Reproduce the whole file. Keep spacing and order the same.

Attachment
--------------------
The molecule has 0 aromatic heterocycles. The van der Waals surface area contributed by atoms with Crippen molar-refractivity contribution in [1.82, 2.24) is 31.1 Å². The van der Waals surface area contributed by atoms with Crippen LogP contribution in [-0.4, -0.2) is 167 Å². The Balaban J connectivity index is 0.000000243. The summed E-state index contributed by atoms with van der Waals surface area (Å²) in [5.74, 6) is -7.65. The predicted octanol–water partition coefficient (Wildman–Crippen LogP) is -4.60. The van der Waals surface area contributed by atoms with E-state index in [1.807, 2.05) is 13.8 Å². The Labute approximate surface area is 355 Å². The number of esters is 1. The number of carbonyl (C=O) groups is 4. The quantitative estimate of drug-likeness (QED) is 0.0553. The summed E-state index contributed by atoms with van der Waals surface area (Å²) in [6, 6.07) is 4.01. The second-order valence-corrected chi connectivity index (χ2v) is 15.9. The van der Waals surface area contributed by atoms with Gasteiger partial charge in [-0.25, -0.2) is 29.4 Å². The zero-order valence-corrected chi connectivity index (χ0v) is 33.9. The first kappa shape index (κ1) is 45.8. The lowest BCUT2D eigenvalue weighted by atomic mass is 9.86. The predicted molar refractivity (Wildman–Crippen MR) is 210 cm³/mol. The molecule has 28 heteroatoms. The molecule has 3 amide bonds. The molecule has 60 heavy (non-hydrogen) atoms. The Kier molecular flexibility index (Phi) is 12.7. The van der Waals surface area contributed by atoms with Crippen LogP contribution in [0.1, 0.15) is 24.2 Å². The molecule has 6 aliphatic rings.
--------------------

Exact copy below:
The molecule has 0 aromatic heterocycles. The van der Waals surface area contributed by atoms with Crippen molar-refractivity contribution in [1.82, 2.24) is 31.1 Å². The van der Waals surface area contributed by atoms with Crippen LogP contribution in [-0.4, -0.2) is 167 Å². The Balaban J connectivity index is 0.000000243. The summed E-state index contributed by atoms with van der Waals surface area (Å²) in [5.74, 6) is -7.65. The predicted octanol–water partition coefficient (Wildman–Crippen LogP) is -4.60. The van der Waals surface area contributed by atoms with E-state index in [1.807, 2.05) is 13.8 Å². The Labute approximate surface area is 355 Å². The number of esters is 1. The number of carbonyl (C=O) groups is 4. The quantitative estimate of drug-likeness (QED) is 0.0553. The summed E-state index contributed by atoms with van der Waals surface area (Å²) in [6, 6.07) is 4.01. The second-order valence-corrected chi connectivity index (χ2v) is 15.9. The van der Waals surface area contributed by atoms with Gasteiger partial charge in [-0.25, -0.2) is 29.4 Å². The zero-order valence-corrected chi connectivity index (χ0v) is 33.9. The first kappa shape index (κ1) is 45.8. The lowest BCUT2D eigenvalue weighted by atomic mass is 9.86. The predicted molar refractivity (Wildman–Crippen MR) is 210 cm³/mol. The molecule has 28 heteroatoms. The molecule has 3 amide bonds. The molecule has 60 heavy (non-hydrogen) atoms. The Kier molecular flexibility index (Phi) is 12.7. The van der Waals surface area contributed by atoms with Crippen LogP contribution in [0.1, 0.15) is 24.2 Å². The molecule has 6 aliphatic rings.